The Mississippi Department of Agriculture announced Aug. 18 it is
investigating complaints that Monsanto Co.'s herbicide resistant "Roundup
Ready" cotton isn't "growing properly" in some fields in Mississippi.
Lester Spell, Commissioner of Agriculture, stated that Mississippi
authorities are "reviewing complaints" from farmers in the Mississippi
Delta who claim that the genetically engineered cotton is producing bolls
that are malformed or else are falling off the plant. ``This is a big
concern to us,'' Spell said.

Problems with the transgenic cotton, which was developed by Monsanto to
resist high dosages of Monsanto's Roundup herbicide, first surfaced in
early August when Monsanto admitted it had received reports of boll loss in
a "small area" of the Mississippi Delta.

``In the first year of any new product introduction it is not uncommon for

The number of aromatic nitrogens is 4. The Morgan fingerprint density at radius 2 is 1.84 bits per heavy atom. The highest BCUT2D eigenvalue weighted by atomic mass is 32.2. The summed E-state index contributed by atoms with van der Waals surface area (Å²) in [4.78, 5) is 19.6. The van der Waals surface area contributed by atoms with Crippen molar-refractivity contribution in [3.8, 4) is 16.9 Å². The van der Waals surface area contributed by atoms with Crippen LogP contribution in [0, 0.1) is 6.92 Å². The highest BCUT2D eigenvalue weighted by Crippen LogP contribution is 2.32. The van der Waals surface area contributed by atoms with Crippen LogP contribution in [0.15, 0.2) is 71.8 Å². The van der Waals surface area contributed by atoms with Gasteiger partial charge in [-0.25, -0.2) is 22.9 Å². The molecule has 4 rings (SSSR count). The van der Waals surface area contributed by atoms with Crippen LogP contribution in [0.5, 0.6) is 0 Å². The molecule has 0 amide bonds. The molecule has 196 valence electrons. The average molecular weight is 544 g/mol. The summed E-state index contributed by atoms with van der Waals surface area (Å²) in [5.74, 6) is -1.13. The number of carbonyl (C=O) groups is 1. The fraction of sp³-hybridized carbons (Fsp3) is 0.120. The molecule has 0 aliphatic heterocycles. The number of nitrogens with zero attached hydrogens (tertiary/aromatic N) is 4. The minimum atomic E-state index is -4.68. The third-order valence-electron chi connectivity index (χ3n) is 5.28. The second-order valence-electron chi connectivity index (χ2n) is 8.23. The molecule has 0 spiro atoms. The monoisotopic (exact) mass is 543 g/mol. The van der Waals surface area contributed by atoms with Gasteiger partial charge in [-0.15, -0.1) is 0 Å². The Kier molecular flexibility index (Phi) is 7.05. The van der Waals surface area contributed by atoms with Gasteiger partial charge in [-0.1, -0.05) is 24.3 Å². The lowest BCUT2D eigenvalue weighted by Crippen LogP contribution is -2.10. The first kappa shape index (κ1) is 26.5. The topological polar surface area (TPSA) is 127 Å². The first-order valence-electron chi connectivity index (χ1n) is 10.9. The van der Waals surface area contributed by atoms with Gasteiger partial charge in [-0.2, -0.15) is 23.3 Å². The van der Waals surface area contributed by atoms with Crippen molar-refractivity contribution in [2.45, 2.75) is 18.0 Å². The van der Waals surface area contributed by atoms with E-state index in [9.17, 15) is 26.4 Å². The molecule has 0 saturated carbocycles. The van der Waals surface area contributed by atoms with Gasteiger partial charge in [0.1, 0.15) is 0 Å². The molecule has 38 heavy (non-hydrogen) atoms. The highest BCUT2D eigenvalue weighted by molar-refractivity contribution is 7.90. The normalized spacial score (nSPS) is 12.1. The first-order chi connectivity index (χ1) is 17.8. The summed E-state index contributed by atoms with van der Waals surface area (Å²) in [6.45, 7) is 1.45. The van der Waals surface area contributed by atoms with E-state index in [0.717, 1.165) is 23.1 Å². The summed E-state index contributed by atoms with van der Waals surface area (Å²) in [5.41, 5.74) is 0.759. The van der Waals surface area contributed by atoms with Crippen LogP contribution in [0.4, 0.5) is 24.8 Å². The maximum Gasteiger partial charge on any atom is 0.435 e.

questions and issues to arise,'' Gary Barton, a Monsanto spokesman, told
the press. ``We are aggressively investigating all agronomic and
environmental conditions in the affected area that could impact product
performance.''

In September cotton farmer complaints increased significantly, with reports
of bolls prematurely falling off thousands of acres of cotton plants in
Mississippi, Tenessee, Arkansas, and Louisiana.

According to press sources, Charles Merkel, an attorney with Merkel & Cocke
in Clarksdale, Mississippi, has begun preparations for a possible class
action lawsuit against Monsanto on behalf of a group of cotton growers who
have suffered significant financial losses after planting Monsanto's
"Roundup Ready" cotton. Similar class action suits were initiated last year
in Texas and Louisiana by farmers who planted Monsanto's Bt cotton.
Outraged farmers alleged that Monsanto committed acts of "misrepresentation
and fraud," after bollworms (which supposedly would be killed by the Bt
cotton) attacked and damaged significant portions of their 1996 crop.